04/05/2015 - 16:39

Kids on campus good for business

04/05/2015 - 16:39

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Kids on campus good for business
SHARED TIME: Rebecca Gianfagna (left) and Koa, Alexandra Pratt and Oscar, and Tracy Caplan and Shonnelle at UWA’s Early Learning Centre. Photo: Attila Csaszar

WA universities are being recognised for taking a lead role in the provision of more family friendly workplace practices that encourage women back to work.

AMID the national debate over changes to childcare assistance, universities in Western Australia are ahead of the pack in terms of providing flexible options for mothers returning to work.

Last year, two childcare centres at the University of Western Australia became the first and currently only centres in the state to receive the highest rating of excellence under the national quality standard.

UWA Early Learning Centre director Olivia Harper-Rummens told Business News the rating reflected the standard of the centre’s curriculum and environment, as well as what it offered in staff development and its participation in university research programs.

She said the centre prioritised placements for UWA staff and students, enabling them to access childcare with a high level of certainty and making it easier to plan their day on campus.

As the childcare centre falls under the university’s remit, she said it was also the first in WA to get paid parental leave for its staff under an enterprise bargaining agreement struck in the early 2000s.

Under UWA’s broader flexible workplace policies, the university provides up to 104 weeks’ unpaid leave and flexible working conditions, such as making sure roles have divisible duties so mothers can return to their previous position, but in a part-time capacity, if they want to.

UWA figures show that 40.2 per cent of all academics were female in 2014, up from 38.7 per cent in 2012, while 66.9 per cent of all professionals on staff in 2014 were women, up from 66 per cent in 2012.

“We do know that we have many more women in the higher level positions and middle management over the past 10 years,” UWA equity and diversity senior project officer Fay Davidson said.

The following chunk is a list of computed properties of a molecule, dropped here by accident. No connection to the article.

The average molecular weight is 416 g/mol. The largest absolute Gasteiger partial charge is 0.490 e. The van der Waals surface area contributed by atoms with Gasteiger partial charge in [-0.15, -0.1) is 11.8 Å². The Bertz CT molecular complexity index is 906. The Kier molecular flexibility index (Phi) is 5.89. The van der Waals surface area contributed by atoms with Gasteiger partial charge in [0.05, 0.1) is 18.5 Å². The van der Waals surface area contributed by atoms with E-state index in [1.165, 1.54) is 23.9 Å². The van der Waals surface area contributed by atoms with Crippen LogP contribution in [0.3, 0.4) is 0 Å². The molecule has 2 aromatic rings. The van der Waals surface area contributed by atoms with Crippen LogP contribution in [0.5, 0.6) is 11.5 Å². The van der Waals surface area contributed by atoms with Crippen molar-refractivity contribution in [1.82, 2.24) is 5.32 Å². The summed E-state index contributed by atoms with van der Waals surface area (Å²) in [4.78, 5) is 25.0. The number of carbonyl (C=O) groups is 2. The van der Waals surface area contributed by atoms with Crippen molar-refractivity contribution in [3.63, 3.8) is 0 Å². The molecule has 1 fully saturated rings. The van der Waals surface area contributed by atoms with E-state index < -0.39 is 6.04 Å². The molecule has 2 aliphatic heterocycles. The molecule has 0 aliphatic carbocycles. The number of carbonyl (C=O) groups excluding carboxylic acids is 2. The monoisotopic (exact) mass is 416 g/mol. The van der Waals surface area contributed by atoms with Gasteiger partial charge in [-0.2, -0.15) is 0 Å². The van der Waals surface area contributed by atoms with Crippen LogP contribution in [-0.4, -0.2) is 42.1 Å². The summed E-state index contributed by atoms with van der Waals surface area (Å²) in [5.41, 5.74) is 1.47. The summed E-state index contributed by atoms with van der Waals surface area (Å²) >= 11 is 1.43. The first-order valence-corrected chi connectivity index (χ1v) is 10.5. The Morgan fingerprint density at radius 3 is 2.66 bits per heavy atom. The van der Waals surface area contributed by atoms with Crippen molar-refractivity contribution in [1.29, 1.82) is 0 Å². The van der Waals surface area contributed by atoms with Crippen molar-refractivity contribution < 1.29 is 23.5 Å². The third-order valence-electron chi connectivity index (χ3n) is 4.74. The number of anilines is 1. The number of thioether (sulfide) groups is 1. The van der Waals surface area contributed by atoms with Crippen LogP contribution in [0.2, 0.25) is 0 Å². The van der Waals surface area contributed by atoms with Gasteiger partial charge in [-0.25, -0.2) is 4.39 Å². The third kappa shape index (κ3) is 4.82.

“We won the employer of choice for women for 12 years in a row.”

Murdoch University has grown its female academic staff from 44 per cent in 2011 to 47 per cent in 2015.

In the past three years its female professional staff has remained consistent around 66 per cent.

Murdoch offers 52 weeks’ half pay or 26 weeks’ parental leave on full pay; for couples who both work on campus, the leave can be shared.

Curtin University School of Management’s Kerry Brown said that, like many universities, Curtin was driven by a desire to maintain valued and well-trained employees, particularly parents returning from leave.

“Universities are definitely winning awards to do with flexible work practices and being employers of choice,” Professor Brown said.

“They’re large and they’re in the game of wanting to make sure HR practices are best practices.”

Ms Davidson agreed universities had natural advantages because of their size and variety of roles, but it was will and commitment that brought it to fruit.

“Partly it’s a business case, we have to do well because we’ve got great staff and we don’t want to lose staff and we want to reduce turnover, but also because it’s the right thing to do,” she said.

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